Daniel Cormier maintained his optimism after Strikeforce's second straight cancellation. (US PRESSWIRE)
Two strikes and you’re . . . still alive?
Strikeforce canceled its scheduled Nov. 3 event on Friday afternoon, making the Oklahoma City card the fight promotion’s second in a row to implode.
That part of the announcement, made in a terse press release issued by both Strikeforce and television partner Showtime, was not a surprise. The unexpected part was the accompanying announcement that Showtime will air a Strikeforce event in January.
That Strikeforce will live to fight another day -- or at least is still publicly expressing its intention to do so -- might flabbergast some who follow mixed martial arts. The promotion’s Sept. 29 event in Sacramento was canceled after Gilbert Melendez, scheduled to defend his lightweight championship, was injured in training and Showtime declined to televise the evening of fights without its main event. Then, after Frank Mir pulled out of the Nov. 3 event with an injury, and Strikeforce dragged its feet on announcing a replacement opponent for Daniel Cormier in the Heavyweight Grand Prix winner’s final bout before moving to the UFC, it looked like the end might be near for a promotion that parent company Zuffa already had stripped of many of its best fighters -- Nick Diaz, Dan Henderson, Alistair Overeem -- and sent them over to its corporate cousin, the UFC.
Earlier this week, the AXS TV show Inside MMA reported that “the Nov. 3 event is in serious jeopardy” and, citing multiple sources it did not name, that “the relationship between Strikeforce and Showtime may be coming to an end.” The report was vaguely worded -- “strong possibility,” “could very possibly signify” and such -- and no other media outlet was able to confirm the demise of the fight promotion. Still, both Strikeforce and Showtime officials were quick to tout the January event to quell the rumors.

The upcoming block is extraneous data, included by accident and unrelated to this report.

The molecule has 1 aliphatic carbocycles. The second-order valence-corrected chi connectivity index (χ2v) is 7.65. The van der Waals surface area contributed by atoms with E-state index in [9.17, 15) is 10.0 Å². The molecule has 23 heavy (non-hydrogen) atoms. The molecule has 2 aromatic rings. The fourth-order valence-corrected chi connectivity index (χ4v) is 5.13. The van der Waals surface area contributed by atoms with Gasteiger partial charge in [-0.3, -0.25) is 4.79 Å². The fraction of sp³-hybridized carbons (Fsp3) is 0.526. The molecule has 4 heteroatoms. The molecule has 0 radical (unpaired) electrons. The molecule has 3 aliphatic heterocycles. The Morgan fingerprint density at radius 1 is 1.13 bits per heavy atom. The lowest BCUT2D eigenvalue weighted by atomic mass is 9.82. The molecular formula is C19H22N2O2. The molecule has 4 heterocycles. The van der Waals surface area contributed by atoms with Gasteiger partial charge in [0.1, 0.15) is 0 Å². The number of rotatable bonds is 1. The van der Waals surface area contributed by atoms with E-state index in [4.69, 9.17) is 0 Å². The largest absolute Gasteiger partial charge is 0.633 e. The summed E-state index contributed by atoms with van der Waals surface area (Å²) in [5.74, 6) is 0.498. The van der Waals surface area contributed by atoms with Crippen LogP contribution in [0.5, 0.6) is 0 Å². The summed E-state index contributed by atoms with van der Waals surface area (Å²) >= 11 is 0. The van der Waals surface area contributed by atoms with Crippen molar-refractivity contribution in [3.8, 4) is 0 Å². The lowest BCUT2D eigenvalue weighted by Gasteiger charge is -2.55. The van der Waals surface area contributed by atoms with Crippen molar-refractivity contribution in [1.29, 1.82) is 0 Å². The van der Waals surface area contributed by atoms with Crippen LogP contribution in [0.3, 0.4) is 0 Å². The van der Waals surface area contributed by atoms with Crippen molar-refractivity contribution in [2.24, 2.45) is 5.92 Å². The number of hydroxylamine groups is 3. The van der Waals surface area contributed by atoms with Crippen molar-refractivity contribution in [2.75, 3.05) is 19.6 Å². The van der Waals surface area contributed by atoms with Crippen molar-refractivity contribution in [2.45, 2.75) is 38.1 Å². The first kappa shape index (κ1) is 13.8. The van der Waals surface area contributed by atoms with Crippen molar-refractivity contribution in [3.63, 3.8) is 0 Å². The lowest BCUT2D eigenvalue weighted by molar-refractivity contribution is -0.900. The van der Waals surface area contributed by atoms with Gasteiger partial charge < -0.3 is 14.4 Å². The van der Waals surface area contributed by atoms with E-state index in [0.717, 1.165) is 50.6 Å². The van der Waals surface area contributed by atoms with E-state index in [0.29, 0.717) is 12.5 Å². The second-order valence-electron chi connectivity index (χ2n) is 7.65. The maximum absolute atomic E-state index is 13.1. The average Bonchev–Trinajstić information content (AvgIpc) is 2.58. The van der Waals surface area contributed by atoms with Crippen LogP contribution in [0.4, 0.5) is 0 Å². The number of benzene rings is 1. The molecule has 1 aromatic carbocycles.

“Due to a series of injuries, we were forced to cancel the upcoming card on Nov. 3, but are already working to put together a stacked card in January,” CEO Scott Coker said in the Strikeforce statement, alluding to not just the Mir injury but also the event’s loss of a Luke Rockhold title defense after the middleweight champ was injured.
About that “stacked card” Coker mentioned …
“While we’re disappointed with the cancellation, we are looking forward to an even bigger Strikeforce event on Showtime early next year,” said Stephen Espinoza, executive vice president & general manager, Showtime Sports.
The enthusiasm was lost on Tim Kennedy, who was scheduled to face Trevor Smith in one of the few announced bouts on the Oklahoma City card. The middleweight took to Twitter with his frustration, writing, “Thank you @Strikeforce for letting me read about my fight being canceled on the Internet. I was 9 weeks into my fight camp. Awesome!”
The cancellation is an especially bitter pill to swallow for Cormier, who before becoming an Olympic wrestler was an NCAA Division I runner-up at Oklahoma State. Excited for a homecoming fight, he’d been patiently waiting for an opponent to be placed in front of him, even if it meant a shortened preparation time. “I’ll fight now, no matter what,” he told SI.com last month. “I’m not bowing out. I’m not doing that to my Okies.”
After Friday’s announcement, Cormier remained surprisingly upbeat. “Very sad about not fighting,” he wrote on Twitter, “but at the end of the day something positive will come from it. More time to train. I am with a good company. Things will be OK. Very sad and upset, but it’ll work out. @UFC, @Strikeforce and @ShoSports are all top-fight organizations. Will be fine.”
Considering his positive outlook amid a doom-and-gloom backdrop of two straight cancelled events, Strikeforce might want to enlist Cormier to run the show from now on. Either that or turn to Tony Gwynn for guidance. In his time, the Baseball Hall of Famer built as reputation as his sport’s greatest two-strike hitter.